August 29, 2008

You Look Just Fine! mailbag

Dear YLJF,

I have worked for a fairly conservative financial office for almost twenty years. I recently realized that I am the only woman there wearing pantyhose. Although my co-workers wear professional-looking dresses and separates, it is a forest of bare legs!
_______________________________ Nylon Nihilism

Let me share a few letters from the You Look Just Fine! archives.

Atlanta, April 1986-I will be a June bride. Unfortunately my church is not air-conditioned. Will anyone care if I don't wear pantyhose with my long dress?

Cleveland, August 1992-Every summer my firm holds a summer team-building retreat. Attendance is mandatory. I plan to wear summer suits or casual skirts so that I will still be professionally dressed. Must I wear pantyhose to outdoor programs?

There are two appropriate answers to this question. To see which one applies to you, N.N., answer this question:

Do you have a tattoo?


You are over forty. Wear pantyhose with dressy dresses and professional suits if you feel comfortable doing so. However, you are not permitted to malign your younger colleagues as vulgar, tasteless or slutty.


You are under forty. You go, girl! Thank goodness pantyhose have gone the way of chastity belts, girdles and white gloves. You may wear them if you choose, but not ironically.

August 24, 2008

Olympics 2008 Roundup

Under-age gymnasts, bikini-clad cheerleaders, exotic locations, arcane sports . . . bring it on! I love the Olympics. For 102 weeks, I disdain sports, then for two weeks I can't get enough. The Olympics: pomp, circumstance, spectacle, politics, scandal, international circus and, oh yes, there are a few games thrown in, too.

My favorite part is the opening ceremonies, specifically the Parade of Nations. Unfortunately, the commentators rarely talk about what interests me most: what are they wearing?* I submit my recommendations for medals in the Best-dressed Nation at the opening ceremony. Few recognize the difficulty. From pixie gymnasts and beefy weightlifters, all the athletes have to look good in the same uniform.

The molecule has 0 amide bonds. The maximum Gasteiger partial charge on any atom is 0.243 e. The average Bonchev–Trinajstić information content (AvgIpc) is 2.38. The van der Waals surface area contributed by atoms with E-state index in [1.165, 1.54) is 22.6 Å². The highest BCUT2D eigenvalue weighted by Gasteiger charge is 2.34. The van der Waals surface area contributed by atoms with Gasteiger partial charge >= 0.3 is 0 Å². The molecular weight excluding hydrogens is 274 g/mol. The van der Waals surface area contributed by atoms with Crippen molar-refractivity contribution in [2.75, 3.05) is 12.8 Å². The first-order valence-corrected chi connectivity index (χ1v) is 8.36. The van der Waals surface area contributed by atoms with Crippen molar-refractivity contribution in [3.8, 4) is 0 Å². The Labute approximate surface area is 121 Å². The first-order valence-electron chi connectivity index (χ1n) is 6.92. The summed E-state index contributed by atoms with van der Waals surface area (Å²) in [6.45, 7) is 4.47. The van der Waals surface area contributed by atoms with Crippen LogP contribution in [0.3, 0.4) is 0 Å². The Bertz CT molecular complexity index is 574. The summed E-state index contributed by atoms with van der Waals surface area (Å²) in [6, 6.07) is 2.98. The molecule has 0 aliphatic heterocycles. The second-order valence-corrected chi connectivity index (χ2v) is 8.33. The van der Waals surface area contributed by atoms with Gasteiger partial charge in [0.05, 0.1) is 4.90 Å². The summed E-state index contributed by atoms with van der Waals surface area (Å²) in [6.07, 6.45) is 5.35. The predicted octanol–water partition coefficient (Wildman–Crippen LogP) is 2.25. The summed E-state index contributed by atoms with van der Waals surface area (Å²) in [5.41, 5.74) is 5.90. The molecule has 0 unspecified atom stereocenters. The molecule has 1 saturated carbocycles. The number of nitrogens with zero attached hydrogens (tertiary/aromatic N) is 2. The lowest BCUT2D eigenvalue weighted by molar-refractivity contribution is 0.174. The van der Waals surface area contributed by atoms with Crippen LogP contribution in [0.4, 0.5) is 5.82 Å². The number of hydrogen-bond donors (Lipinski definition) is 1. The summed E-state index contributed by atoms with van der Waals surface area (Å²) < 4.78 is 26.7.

The medals for the 2008 Summer Olympiad are:

Gold-Gambia. Sky-blue dashikis with matching skullcaps. Fabulous!

Silver-Sweden. The Swedish women wore traditional Chinese cheongsam in the colors of the Swedish flag, blue with yellow piping. Clever and stylish.

Bronze-France. They're French. They always look good.

Chinese officials deemed a seven-year-old too ugly to sing on TV, but permitted a whole contingent of Hungarian female athletes to appear wearing hideous, loud, dowdy schmattes and dopey hats.* Go figure.

Second worst, the Russian team, whose male athletes wore traditional high-necked peasant blouses under modern blazers. Traditional, modern, hot and unattractive.

The little boy walking with Yao Ming had an upside-down flag. So what. Now that the flag manufacturer and the kid-wrangler have been thrown in prison, is it any improvement that on the video the kid is waving an empty fist?

As ever, the television coverage was woefully incomplete. I didn't see Ms. Bug Catcher whose job it was to catch moths in a giant net at the nighttime tennis matches. I missed the "Sandboni" at the beach volleyball, too. After the swimming events, Michael Phelps removed his prosthetic legs and swam home to Atlantis under cover of secrecy, but I would have liked to have seen that, too.

Track and Field events provided a batch of new aptonyms: Usain BOLT, Dee Dee TROTTER and mis-aptly-named Jamaican runner, Melane WALKER.

See you in two years for the 2010 Winter Olympiad!

*Even the on-air commentators mentioned these horrors!

August 9, 2008

Keeping Up

Sigh! I love to travel. It's healthy to get away now and then. But it never fails: I can be gone for a week, a month, a mere weekend, but upon my return I fall into a major funk.

When I get home, I feel pathetic. Other people have busy lives and uncluttered houses. They have jobs, high-achieving children, well-tended yards, up-to-date photo albums and appliances that work properly. Their lives appear manageable.

This time, I was only gone for four days, but I felt like a sullen teen-ager during the duration. "How are the boys?" Fine. "Will you go back to work?" Shrug. "Are you dating anyone?" No. "How does it feel to be child-free for a few weeks?" Weird.

After eight hours driving back, two hours through Chicago rush-hour traffic, I was home. Home to unread newspapers and mail, a living room filled with old computer parts and new components, a blinking answering machine. My new washer still does not work properly and my yard is still an eyesore.

Inspired, I prepared a "to-do" list. I'll show it to my fairy godmother when she visits. In the meantime, I should get out more . . . or less?

August 8, 2008

Ohio relatives (photo)

With my Aunt Ronnie and cousin Margie

Family Bat Mitzvah, Oct 2004 (photo)

Cousin Allison, Bill, Mom, Arnie, Ted, Julian (14 months), Allison, Hart (11)